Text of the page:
Possible current-day counterpart: Though its title is up for some debate, Merchant’s Cafe and Saloon lays claim to being Seattle’s “oldest restaurant.” And the fact that it was purchased by a private equity firm is somewhat Crane-like in the potential for disaster.

Season 4, episode 24: Frasier dines alone

Frasier snags a reservation at San Gennaro for Roz’s birthday, but she can’t make it, so he decides to go solo. Despite his determination to have a pleasant evening without any company, the restaurant staff and guests make the experience as awkward as possible, with one kid even coming up to him asking why no one’s sitting with him.

Possible current-day counterpart: Given that San Gennaro appears to be an upscale Italian restaurant, we would bank on pricey tasting menu spot Altura on Capitol Hill being up Frasier’s alley, with a dining room where solo diners may be a bit on display (although just sitting at the bar is always an option).

Season 11, episode 8: Niles has nervous breakdown Cafe Nervosa

There are plenty of memorable moments at the Cranes’ regular coffee shop hang, but seeing Niles lose it in the wake of a murder investigation involving his ex-wife Maris was a rare showstopper. As he describes sleepless nights and how much he’s feeling the heat, Frasier’s younger brother starts stripping down and is soon naked in one of the cafe’s booths reading a newspaper.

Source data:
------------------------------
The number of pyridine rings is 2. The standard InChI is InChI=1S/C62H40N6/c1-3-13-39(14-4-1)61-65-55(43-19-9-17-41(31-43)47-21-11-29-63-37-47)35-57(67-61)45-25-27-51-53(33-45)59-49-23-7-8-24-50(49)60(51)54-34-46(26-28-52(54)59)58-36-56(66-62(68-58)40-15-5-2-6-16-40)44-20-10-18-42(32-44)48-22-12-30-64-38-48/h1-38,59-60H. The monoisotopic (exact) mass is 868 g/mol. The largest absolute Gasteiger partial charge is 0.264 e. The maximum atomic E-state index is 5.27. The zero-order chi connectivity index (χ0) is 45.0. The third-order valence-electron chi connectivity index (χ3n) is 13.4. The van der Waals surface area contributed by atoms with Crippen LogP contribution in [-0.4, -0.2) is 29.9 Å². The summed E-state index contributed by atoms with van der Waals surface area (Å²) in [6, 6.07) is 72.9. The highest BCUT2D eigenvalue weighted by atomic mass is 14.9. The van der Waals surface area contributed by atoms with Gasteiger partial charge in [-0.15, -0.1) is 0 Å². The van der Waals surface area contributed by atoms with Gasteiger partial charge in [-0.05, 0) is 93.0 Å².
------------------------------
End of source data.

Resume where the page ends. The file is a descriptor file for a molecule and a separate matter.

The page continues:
Possible current-day counterpart: Cafe Nervosa was reportedly based on the Elliott Bay Cafe housed in Elliott Bay Book Company, a place no longer around. Frasier also once mentioned the shop was located on 3rd Avenue and Pike Street downtown, right in the heart of downtown. The closest geographical approximation that may suit the Cranes could be Anchorhead Coffee, a few blocks away, or Mr. West, which serves wine as well.